Real World Gardener Woodash for the Garden in The Good Earth

August 1st, 2019


Woodash and Charcoal for the garden

Winter time is when woodfires are burning in homes for warmth in all but tropical areas around the country.

Or perhaps you’ve been barbecuing or smoking some produce for the dinner table, and have some woodash?


So what do you do with the leftover woodash and bits of charcoal?

Would you be thinking that the woodash and charcoal from the fire can or cannot be used in the garden? 

Let’s find out .

I'm talking with Margaret Mossakowska of 


It turns out the woodash and charcoal are great amendments for your soil in the garden.

Charcoal are the black bits left over when the fire has died down. Essentially, it's the wood that hasn't been fully combusted.

Woodash is alkaline, so it’s great for those plants, such as from the onion family but not for Azaleas, Camellias, Rhododendrons and other acid loving plants.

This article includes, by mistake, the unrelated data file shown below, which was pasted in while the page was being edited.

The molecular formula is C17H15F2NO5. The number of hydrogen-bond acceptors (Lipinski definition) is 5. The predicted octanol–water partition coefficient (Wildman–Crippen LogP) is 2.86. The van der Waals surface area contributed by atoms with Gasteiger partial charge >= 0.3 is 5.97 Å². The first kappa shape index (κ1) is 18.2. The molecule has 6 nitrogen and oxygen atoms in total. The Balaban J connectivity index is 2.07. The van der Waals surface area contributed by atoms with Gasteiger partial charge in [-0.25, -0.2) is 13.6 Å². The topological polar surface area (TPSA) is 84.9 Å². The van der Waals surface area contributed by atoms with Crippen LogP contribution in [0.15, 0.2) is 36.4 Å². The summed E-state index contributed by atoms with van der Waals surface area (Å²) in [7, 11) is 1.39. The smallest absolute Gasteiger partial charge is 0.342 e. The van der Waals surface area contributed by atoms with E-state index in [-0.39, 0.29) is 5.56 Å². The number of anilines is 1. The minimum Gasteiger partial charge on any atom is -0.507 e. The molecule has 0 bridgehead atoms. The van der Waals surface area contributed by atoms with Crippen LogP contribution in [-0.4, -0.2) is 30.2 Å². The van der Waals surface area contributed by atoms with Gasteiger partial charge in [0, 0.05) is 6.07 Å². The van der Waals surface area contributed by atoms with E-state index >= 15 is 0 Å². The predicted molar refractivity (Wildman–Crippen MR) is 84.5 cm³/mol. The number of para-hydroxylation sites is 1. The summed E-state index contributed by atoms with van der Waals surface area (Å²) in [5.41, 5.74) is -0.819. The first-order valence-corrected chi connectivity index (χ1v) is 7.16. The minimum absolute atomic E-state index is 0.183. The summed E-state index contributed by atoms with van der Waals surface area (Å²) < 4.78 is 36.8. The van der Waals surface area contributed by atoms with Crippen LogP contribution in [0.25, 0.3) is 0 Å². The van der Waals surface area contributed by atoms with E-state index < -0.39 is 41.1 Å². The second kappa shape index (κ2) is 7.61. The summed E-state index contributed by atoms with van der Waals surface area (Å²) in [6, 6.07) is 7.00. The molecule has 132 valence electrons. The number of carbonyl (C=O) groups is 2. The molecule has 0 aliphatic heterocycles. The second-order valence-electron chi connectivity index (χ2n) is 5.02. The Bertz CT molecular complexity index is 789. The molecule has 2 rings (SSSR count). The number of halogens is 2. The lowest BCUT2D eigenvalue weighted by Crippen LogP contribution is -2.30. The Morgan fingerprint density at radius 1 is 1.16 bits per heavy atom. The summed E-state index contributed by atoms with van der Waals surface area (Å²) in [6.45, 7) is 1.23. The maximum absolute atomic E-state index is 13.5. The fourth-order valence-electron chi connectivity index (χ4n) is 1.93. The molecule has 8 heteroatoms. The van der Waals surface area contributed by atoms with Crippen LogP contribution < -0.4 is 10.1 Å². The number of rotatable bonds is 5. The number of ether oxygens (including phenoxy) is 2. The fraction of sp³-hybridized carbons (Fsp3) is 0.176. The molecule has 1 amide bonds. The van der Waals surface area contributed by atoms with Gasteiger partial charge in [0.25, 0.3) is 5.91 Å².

Charcoal, on the other hand, is great for increasing the water holding capacity of your soil, and potting mix, plus it’s a home for microbes and fungi.

  • You can put your crushed charcoal in the worm farm, but not too much, otherwise the worms will be dessicated. 

Margaret suggests making a liquid slurry of the woodash before adding only a small amount.

If you have any questions for me or for Margaret, email us at

Or you can write in to 2RRR PO Box 644, Gladesville NSW

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